Bankruptcy judge rules in favor of Wells Fargo

Bankruptcy Judge Linda Riegle on Monday ruled that attorneys for investors failed to show that Wells Fargo Bank knowingly aided USA Capital in defrauding investors.

USA Capital, a hard-money lender handling almost $1 billion in assets for several thousand individual investors, solicited money from investors to use for making loans to developers.

The company became insolvent and filed for bankruptcy in 2006. USA Capital maintained bank accounts at Wells Fargo. Plaintiffs’ attorney William Reid said evidence showed that bank employees knowingly aided and abetted in fraud at USA Capital.

The lawsuit, which was filed in bankruptcy court, sought a $99 million judgment from the giant bank.

Attorneys for the bank persuaded Riegle that the plaintiffs had presented inadequate evidence to win their case. The judge said she would recommend that a federal judge dismiss the case, although Riegle hadn’t started the second half of the trial in which the defense presents evidence.

“I find in favor of Wells on all the allegations,” the judge said. “I have great empathy with the investors.”

However, “I have to find the facts and the laws the way I see them.”

The plaintiffs were required to prove that Wells Fargo employees knew they were assisting USA Capital in wrongdoing, not just that bank employees were negligent.

In addition, Riegle said, the plaintiffs had to prove that the bank’s actions caused a loss to them to win the case.

“This requires more than (bank) suspicion of wrongdoing,” she said.

The case focused on evidence showing how insiders at USA Capital diverted money from the Diversified Trust Deed Fund.

In the most dramatic allegation, the plaintiffs argued that USA Capital “kited” an $11.4 million check to avoid an $8.3 million overdraft at a separate USA Capital account at Nevada State Bank.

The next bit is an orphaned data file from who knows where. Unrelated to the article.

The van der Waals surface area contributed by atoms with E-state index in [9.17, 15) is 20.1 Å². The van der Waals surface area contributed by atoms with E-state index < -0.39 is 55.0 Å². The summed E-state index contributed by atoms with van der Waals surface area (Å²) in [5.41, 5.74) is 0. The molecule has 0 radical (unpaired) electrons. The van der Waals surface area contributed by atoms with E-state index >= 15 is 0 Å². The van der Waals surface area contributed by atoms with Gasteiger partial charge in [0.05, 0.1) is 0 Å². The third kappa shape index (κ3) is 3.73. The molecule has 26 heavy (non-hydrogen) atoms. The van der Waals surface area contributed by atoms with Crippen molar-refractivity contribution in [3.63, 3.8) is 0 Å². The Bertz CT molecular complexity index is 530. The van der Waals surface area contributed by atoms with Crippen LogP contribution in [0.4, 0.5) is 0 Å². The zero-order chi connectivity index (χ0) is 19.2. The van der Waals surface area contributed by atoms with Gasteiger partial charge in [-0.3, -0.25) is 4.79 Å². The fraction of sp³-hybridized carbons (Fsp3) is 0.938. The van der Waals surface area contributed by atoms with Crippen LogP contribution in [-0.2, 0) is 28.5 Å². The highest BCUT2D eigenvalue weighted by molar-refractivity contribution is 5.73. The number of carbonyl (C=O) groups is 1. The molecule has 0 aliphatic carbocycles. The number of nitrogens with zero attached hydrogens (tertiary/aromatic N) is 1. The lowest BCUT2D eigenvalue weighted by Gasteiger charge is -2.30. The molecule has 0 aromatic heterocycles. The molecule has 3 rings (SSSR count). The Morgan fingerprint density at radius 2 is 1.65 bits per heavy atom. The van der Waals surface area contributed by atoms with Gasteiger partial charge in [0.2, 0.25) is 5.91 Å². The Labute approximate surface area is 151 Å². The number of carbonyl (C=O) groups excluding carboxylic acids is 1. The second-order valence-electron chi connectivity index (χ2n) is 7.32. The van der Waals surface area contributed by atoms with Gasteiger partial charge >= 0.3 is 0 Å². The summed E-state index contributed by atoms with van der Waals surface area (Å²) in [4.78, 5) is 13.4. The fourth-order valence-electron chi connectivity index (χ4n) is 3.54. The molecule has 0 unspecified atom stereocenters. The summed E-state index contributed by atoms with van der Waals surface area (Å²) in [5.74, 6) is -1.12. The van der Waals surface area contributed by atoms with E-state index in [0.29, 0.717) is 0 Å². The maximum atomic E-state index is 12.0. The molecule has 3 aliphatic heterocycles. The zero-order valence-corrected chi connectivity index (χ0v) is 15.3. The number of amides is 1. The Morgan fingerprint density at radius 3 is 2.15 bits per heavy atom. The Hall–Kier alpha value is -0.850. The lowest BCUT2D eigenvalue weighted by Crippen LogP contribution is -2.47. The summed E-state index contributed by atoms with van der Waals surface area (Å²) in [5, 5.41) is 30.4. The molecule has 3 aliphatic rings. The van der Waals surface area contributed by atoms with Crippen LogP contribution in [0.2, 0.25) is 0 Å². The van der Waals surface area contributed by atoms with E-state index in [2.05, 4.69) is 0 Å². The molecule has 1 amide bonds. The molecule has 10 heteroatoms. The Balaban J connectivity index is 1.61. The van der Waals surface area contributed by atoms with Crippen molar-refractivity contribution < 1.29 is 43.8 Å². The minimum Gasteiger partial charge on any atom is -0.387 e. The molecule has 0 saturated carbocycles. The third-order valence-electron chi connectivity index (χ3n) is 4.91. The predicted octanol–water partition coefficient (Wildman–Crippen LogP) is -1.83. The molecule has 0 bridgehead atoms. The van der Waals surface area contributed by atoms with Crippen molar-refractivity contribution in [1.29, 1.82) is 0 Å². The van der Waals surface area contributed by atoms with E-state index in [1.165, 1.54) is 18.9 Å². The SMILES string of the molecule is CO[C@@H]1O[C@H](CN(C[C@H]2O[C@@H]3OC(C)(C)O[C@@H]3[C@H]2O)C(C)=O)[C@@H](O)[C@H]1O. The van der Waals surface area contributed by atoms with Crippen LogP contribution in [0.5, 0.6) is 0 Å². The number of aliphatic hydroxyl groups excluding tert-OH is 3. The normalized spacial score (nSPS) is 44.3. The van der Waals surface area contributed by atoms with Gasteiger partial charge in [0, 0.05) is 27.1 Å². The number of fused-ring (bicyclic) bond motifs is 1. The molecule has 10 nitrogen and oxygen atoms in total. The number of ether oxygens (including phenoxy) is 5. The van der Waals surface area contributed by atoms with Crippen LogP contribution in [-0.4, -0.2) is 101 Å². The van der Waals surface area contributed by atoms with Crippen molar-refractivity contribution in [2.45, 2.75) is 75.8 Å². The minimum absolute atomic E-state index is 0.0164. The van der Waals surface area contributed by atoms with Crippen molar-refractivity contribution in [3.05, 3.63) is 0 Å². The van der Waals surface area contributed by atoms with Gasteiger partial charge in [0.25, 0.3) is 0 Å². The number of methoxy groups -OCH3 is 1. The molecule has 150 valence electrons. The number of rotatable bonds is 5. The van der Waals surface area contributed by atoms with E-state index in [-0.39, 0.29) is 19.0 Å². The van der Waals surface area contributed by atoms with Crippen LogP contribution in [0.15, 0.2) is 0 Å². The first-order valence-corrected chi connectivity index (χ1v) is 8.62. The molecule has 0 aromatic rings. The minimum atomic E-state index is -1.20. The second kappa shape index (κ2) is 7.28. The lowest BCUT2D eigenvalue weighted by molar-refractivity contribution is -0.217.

Wells Fargo guaranteed the $11.4 million check for USA Capital,. However, Riegle said, a USA Capital employee convinced Wells Fargo that the matter stemmed from an error.

In addition, the plaintiffs also contended that money from a bank account with investment money was commingled with money in a bank account that contained interest and principal paid by borrowers for investors.

The plaintiffs claimed that USA Capital was conducting a Ponzi scheme in which old investors were paid with money from new investors. The judge said the bank was unaware that USA Capital was carrying out a Ponzi scheme.

While part of the case revolved around Wells Fargo operations in Las Vegas, Reid argued that a Wells Fargo branch in Temecula, Calif., was involved in civil racketeering. The California branch agreed to transfer investor money at USA Capital through a sequence of bank accounts and eventually to USA Capital Investment Partners, a private company owned by USA Capital owners Joe Milanowski and Tom Hantges.

Reid called it a “textbook case” of money laundering.

The judge said the Temecula bank employee was unaware that USA Capital was laundering money. The bank had no idea “that culpable insiders were looting the funds,” Riegle said.

Contact reporter John G. Edwards at jedwards
@reviewjournal.com or 702-383-0420.

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